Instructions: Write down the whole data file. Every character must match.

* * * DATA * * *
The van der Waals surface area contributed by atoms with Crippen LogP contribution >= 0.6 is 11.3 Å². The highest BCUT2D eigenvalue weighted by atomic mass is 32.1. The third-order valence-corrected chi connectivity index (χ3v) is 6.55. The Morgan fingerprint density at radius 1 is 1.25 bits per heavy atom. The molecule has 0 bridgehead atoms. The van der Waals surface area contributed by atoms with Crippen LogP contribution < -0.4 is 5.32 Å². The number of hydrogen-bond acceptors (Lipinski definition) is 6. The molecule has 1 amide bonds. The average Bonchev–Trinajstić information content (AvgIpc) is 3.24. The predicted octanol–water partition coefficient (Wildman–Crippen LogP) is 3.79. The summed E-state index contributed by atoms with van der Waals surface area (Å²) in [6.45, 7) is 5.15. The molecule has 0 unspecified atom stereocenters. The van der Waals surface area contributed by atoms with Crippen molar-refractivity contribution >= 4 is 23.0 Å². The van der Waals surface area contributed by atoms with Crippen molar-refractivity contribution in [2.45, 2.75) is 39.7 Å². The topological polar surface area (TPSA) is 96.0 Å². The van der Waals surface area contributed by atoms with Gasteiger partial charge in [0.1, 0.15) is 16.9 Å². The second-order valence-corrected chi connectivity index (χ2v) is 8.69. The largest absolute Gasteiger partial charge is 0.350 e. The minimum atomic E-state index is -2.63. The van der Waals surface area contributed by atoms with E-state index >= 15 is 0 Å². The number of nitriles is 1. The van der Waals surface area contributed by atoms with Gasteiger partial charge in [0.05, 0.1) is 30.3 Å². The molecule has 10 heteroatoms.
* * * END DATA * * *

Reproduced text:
The van der Waals surface area contributed by atoms with Crippen LogP contribution >= 0.6 is 11.3 Å². The highest BCUT2D eigenvalue weighted by atomic mass is 32.1. The third-order valence-corrected chi connectivity index (χ3v) is 6.55. The Morgan fingerprint density at radius 1 is 1.25 bits per heavy atom. The molecule has 0 bridgehead atoms. The van der Waals surface area contributed by atoms with Crippen LogP contribution < -0.4 is 5.32 Å². The number of hydrogen-bond acceptors (Lipinski definition) is 6. The molecule has 1 amide bonds. The average Bonchev–Trinajstić information content (AvgIpc) is 3.24. The predicted octanol–water partition coefficient (Wildman–Crippen LogP) is 3.79. The summed E-state index contributed by atoms with van der Waals surface area (Å²) in [6.45, 7) is 5.15. The molecule has 0 unspecified atom stereocenters. The van der Waals surface area contributed by atoms with Crippen molar-refractivity contribution >= 4 is 23.0 Å². The van der Waals surface area contributed by atoms with Crippen molar-refractivity contribution in [2.45, 2.75) is 39.7 Å². The topological polar surface area (TPSA) is 96.0 Å². The van der Waals surface area contributed by atoms with Gasteiger partial charge in [0.1, 0.15) is 16.9 Å². The second-order valence-corrected chi connectivity index (χ2v) is 8.69. The largest absolute Gasteiger partial charge is 0.350 e. The minimum atomic E-state index is -2.63. The van der Waals surface area contributed by atoms with E-state index >= 15 is 0 Å². The number of nitriles is 1. The van der Waals surface area contributed by atoms with Gasteiger partial charge in [0.05, 0.1) is 30.3 Å². The molecule has 10 heteroatoms.